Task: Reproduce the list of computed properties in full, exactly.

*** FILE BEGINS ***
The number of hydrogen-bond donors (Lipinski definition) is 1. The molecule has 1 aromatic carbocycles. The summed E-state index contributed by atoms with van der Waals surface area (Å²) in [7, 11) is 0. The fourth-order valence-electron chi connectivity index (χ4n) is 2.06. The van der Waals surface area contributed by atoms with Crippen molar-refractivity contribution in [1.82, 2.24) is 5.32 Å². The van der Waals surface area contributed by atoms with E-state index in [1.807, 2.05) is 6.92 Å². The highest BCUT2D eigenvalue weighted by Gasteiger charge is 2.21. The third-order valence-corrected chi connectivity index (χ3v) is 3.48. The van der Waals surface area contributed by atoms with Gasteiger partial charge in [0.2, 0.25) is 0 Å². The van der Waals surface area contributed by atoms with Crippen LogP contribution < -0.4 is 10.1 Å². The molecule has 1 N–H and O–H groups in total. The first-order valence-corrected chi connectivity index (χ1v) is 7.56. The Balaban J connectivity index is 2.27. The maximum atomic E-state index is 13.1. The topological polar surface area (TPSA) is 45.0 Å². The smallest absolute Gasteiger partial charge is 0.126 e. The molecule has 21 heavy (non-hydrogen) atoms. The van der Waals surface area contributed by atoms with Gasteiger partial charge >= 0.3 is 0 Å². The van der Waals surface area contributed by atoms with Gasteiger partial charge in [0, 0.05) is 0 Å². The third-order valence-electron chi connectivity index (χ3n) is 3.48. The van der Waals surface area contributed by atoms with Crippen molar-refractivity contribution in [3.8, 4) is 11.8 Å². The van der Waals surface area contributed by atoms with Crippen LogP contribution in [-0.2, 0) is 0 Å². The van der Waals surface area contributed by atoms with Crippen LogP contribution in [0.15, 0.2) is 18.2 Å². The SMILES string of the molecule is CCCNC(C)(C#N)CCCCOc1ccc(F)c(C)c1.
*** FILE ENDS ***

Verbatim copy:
The number of hydrogen-bond donors (Lipinski definition) is 1. The molecule has 1 aromatic carbocycles. The summed E-state index contributed by atoms with van der Waals surface area (Å²) in [7, 11) is 0. The fourth-order valence-electron chi connectivity index (χ4n) is 2.06. The van der Waals surface area contributed by atoms with Crippen molar-refractivity contribution in [1.82, 2.24) is 5.32 Å². The van der Waals surface area contributed by atoms with E-state index in [1.807, 2.05) is 6.92 Å². The highest BCUT2D eigenvalue weighted by Gasteiger charge is 2.21. The third-order valence-corrected chi connectivity index (χ3v) is 3.48. The van der Waals surface area contributed by atoms with Gasteiger partial charge in [0.2, 0.25) is 0 Å². The van der Waals surface area contributed by atoms with Crippen LogP contribution < -0.4 is 10.1 Å². The molecule has 1 N–H and O–H groups in total. The first-order valence-corrected chi connectivity index (χ1v) is 7.56. The Balaban J connectivity index is 2.27. The maximum atomic E-state index is 13.1. The topological polar surface area (TPSA) is 45.0 Å². The smallest absolute Gasteiger partial charge is 0.126 e. The molecule has 21 heavy (non-hydrogen) atoms. The van der Waals surface area contributed by atoms with Gasteiger partial charge >= 0.3 is 0 Å². The van der Waals surface area contributed by atoms with Gasteiger partial charge in [0, 0.05) is 0 Å². The third-order valence-electron chi connectivity index (χ3n) is 3.48. The van der Waals surface area contributed by atoms with Crippen molar-refractivity contribution in [3.8, 4) is 11.8 Å². The van der Waals surface area contributed by atoms with Crippen LogP contribution in [-0.2, 0) is 0 Å². The van der Waals surface area contributed by atoms with Crippen LogP contribution in [0.15, 0.2) is 18.2 Å². The SMILES string of the molecule is CCCNC(C)(C#N)CCCCOc1ccc(F)c(C)c1.